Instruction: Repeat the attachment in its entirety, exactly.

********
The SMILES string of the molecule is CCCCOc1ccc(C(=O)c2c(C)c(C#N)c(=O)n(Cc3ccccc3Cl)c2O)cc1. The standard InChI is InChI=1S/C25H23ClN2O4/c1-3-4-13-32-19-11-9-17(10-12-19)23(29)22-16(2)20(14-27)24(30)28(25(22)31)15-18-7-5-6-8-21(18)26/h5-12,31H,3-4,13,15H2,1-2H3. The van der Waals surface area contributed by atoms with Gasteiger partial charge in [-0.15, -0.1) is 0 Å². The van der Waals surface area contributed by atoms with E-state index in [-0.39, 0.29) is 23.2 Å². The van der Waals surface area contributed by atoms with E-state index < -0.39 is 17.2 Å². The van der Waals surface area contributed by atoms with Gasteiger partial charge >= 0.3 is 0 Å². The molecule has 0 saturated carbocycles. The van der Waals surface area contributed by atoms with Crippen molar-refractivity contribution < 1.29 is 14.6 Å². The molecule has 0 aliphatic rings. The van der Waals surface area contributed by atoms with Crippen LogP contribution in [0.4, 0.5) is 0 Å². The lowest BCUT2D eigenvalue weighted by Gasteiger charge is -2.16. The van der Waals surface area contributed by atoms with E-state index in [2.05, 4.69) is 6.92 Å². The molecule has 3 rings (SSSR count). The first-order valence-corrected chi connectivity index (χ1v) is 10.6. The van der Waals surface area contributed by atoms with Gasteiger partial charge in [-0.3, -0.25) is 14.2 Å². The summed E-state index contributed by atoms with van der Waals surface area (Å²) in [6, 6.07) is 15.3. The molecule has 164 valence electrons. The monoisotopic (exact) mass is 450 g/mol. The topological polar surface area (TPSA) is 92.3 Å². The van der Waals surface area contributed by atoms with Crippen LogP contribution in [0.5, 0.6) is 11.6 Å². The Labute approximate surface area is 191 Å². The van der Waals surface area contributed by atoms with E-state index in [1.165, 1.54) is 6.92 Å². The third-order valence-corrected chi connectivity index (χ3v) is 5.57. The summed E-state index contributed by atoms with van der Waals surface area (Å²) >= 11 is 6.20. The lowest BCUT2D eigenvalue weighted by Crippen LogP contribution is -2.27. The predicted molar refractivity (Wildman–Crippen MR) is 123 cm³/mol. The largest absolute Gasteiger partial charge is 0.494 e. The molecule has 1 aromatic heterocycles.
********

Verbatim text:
The SMILES string of the molecule is CCCCOc1ccc(C(=O)c2c(C)c(C#N)c(=O)n(Cc3ccccc3Cl)c2O)cc1. The standard InChI is InChI=1S/C25H23ClN2O4/c1-3-4-13-32-19-11-9-17(10-12-19)23(29)22-16(2)20(14-27)24(30)28(25(22)31)15-18-7-5-6-8-21(18)26/h5-12,31H,3-4,13,15H2,1-2H3. The van der Waals surface area contributed by atoms with Gasteiger partial charge in [-0.15, -0.1) is 0 Å². The van der Waals surface area contributed by atoms with E-state index in [-0.39, 0.29) is 23.2 Å². The van der Waals surface area contributed by atoms with E-state index < -0.39 is 17.2 Å². The van der Waals surface area contributed by atoms with Gasteiger partial charge >= 0.3 is 0 Å². The molecule has 0 saturated carbocycles. The van der Waals surface area contributed by atoms with Crippen molar-refractivity contribution < 1.29 is 14.6 Å². The molecule has 0 aliphatic rings. The van der Waals surface area contributed by atoms with Crippen LogP contribution in [0.4, 0.5) is 0 Å². The lowest BCUT2D eigenvalue weighted by Gasteiger charge is -2.16. The van der Waals surface area contributed by atoms with E-state index in [2.05, 4.69) is 6.92 Å². The molecule has 3 rings (SSSR count). The first-order valence-corrected chi connectivity index (χ1v) is 10.6. The van der Waals surface area contributed by atoms with Gasteiger partial charge in [-0.3, -0.25) is 14.2 Å². The summed E-state index contributed by atoms with van der Waals surface area (Å²) in [6, 6.07) is 15.3. The molecule has 164 valence electrons. The monoisotopic (exact) mass is 450 g/mol. The topological polar surface area (TPSA) is 92.3 Å². The van der Waals surface area contributed by atoms with Crippen LogP contribution in [0.5, 0.6) is 11.6 Å². The Labute approximate surface area is 191 Å². The van der Waals surface area contributed by atoms with E-state index in [1.165, 1.54) is 6.92 Å². The third-order valence-corrected chi connectivity index (χ3v) is 5.57. The summed E-state index contributed by atoms with van der Waals surface area (Å²) >= 11 is 6.20. The lowest BCUT2D eigenvalue weighted by Crippen LogP contribution is -2.27. The predicted molar refractivity (Wildman–Crippen MR) is 123 cm³/mol. The largest absolute Gasteiger partial charge is 0.494 e. The molecule has 1 aromatic heterocycles.